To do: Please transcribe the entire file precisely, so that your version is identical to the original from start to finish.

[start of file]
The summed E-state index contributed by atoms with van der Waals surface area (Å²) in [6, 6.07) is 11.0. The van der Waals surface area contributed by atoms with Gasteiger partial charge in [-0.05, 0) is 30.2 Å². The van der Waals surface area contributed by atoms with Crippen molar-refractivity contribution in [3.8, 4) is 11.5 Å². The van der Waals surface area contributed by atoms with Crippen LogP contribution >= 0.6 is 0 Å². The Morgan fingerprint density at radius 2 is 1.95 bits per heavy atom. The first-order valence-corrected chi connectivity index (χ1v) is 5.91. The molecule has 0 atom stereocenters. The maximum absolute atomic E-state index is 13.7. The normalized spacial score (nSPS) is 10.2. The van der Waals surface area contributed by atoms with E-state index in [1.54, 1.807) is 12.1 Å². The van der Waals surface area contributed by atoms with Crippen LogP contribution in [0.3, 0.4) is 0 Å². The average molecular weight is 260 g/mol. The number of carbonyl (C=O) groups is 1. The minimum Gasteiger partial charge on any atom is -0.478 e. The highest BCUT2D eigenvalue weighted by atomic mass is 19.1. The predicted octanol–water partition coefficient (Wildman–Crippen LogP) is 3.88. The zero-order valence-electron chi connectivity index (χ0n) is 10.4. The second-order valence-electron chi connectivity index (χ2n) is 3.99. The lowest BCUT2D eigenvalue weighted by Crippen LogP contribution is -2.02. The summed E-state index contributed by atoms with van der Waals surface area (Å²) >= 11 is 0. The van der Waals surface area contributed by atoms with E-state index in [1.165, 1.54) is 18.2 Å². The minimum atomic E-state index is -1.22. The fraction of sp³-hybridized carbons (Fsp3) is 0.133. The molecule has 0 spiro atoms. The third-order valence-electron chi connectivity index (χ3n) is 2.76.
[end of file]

The summed E-state index contributed by atoms with van der Waals surface area (Å²) in [6, 6.07) is 11.0. The van der Waals surface area contributed by atoms with Gasteiger partial charge in [-0.05, 0) is 30.2 Å². The van der Waals surface area contributed by atoms with Crippen molar-refractivity contribution in [3.8, 4) is 11.5 Å². The van der Waals surface area contributed by atoms with Crippen LogP contribution >= 0.6 is 0 Å². The Morgan fingerprint density at radius 2 is 1.95 bits per heavy atom. The first-order valence-corrected chi connectivity index (χ1v) is 5.91. The molecule has 0 atom stereocenters. The maximum absolute atomic E-state index is 13.7. The normalized spacial score (nSPS) is 10.2. The van der Waals surface area contributed by atoms with E-state index in [1.54, 1.807) is 12.1 Å². The van der Waals surface area contributed by atoms with Crippen LogP contribution in [0.3, 0.4) is 0 Å². The average molecular weight is 260 g/mol. The number of carbonyl (C=O) groups is 1. The minimum Gasteiger partial charge on any atom is -0.478 e. The highest BCUT2D eigenvalue weighted by atomic mass is 19.1. The predicted octanol–water partition coefficient (Wildman–Crippen LogP) is 3.88. The zero-order valence-electron chi connectivity index (χ0n) is 10.4. The second-order valence-electron chi connectivity index (χ2n) is 3.99. The lowest BCUT2D eigenvalue weighted by Crippen LogP contribution is -2.02. The summed E-state index contributed by atoms with van der Waals surface area (Å²) >= 11 is 0. The van der Waals surface area contributed by atoms with E-state index in [1.165, 1.54) is 18.2 Å². The minimum atomic E-state index is -1.22. The fraction of sp³-hybridized carbons (Fsp3) is 0.133. The molecule has 0 spiro atoms. The third-order valence-electron chi connectivity index (χ3n) is 2.76.